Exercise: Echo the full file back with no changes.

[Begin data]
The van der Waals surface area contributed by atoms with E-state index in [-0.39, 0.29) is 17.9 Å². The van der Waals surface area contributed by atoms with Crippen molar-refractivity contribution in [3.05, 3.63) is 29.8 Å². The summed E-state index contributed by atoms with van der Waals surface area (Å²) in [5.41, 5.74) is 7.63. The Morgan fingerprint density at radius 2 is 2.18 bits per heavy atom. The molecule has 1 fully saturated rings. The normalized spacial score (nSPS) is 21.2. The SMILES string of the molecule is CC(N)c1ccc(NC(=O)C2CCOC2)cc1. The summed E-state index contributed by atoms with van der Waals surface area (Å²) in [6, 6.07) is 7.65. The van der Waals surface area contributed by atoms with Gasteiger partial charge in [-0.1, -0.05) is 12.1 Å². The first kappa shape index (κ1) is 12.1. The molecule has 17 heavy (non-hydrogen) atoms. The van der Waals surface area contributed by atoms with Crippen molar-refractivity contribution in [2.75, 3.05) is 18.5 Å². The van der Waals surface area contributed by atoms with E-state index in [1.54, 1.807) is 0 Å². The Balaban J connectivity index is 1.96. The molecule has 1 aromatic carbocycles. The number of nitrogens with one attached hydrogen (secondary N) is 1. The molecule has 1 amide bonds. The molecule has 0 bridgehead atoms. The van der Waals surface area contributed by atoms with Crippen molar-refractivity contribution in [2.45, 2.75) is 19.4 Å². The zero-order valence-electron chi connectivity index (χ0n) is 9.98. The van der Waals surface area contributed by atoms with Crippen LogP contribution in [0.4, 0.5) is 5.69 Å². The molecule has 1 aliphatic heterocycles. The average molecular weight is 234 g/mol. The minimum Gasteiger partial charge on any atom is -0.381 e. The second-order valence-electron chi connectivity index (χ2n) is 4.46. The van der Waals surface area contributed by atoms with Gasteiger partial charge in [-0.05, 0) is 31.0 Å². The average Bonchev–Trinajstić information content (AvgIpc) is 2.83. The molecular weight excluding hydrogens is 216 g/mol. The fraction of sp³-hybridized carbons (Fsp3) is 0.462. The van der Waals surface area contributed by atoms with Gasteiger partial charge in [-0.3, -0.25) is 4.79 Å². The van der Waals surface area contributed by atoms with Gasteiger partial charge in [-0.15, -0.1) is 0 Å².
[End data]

The van der Waals surface area contributed by atoms with E-state index in [-0.39, 0.29) is 17.9 Å². The van der Waals surface area contributed by atoms with Crippen molar-refractivity contribution in [3.05, 3.63) is 29.8 Å². The summed E-state index contributed by atoms with van der Waals surface area (Å²) in [5.41, 5.74) is 7.63. The Morgan fingerprint density at radius 2 is 2.18 bits per heavy atom. The molecule has 1 fully saturated rings. The normalized spacial score (nSPS) is 21.2. The SMILES string of the molecule is CC(N)c1ccc(NC(=O)C2CCOC2)cc1. The summed E-state index contributed by atoms with van der Waals surface area (Å²) in [6, 6.07) is 7.65. The van der Waals surface area contributed by atoms with Gasteiger partial charge in [-0.1, -0.05) is 12.1 Å². The first kappa shape index (κ1) is 12.1. The molecule has 17 heavy (non-hydrogen) atoms. The van der Waals surface area contributed by atoms with Crippen molar-refractivity contribution in [2.75, 3.05) is 18.5 Å². The van der Waals surface area contributed by atoms with E-state index in [1.54, 1.807) is 0 Å². The Balaban J connectivity index is 1.96. The molecule has 1 aromatic carbocycles. The number of nitrogens with one attached hydrogen (secondary N) is 1. The molecule has 1 amide bonds. The molecule has 0 bridgehead atoms. The van der Waals surface area contributed by atoms with Crippen molar-refractivity contribution in [2.45, 2.75) is 19.4 Å². The zero-order valence-electron chi connectivity index (χ0n) is 9.98. The van der Waals surface area contributed by atoms with Crippen LogP contribution in [0.4, 0.5) is 5.69 Å². The molecule has 1 aliphatic heterocycles. The average molecular weight is 234 g/mol. The minimum Gasteiger partial charge on any atom is -0.381 e. The second-order valence-electron chi connectivity index (χ2n) is 4.46. The van der Waals surface area contributed by atoms with Gasteiger partial charge in [-0.05, 0) is 31.0 Å². The average Bonchev–Trinajstić information content (AvgIpc) is 2.83. The molecular weight excluding hydrogens is 216 g/mol. The fraction of sp³-hybridized carbons (Fsp3) is 0.462. The van der Waals surface area contributed by atoms with Gasteiger partial charge in [-0.3, -0.25) is 4.79 Å². The van der Waals surface area contributed by atoms with Gasteiger partial charge in [-0.15, -0.1) is 0 Å².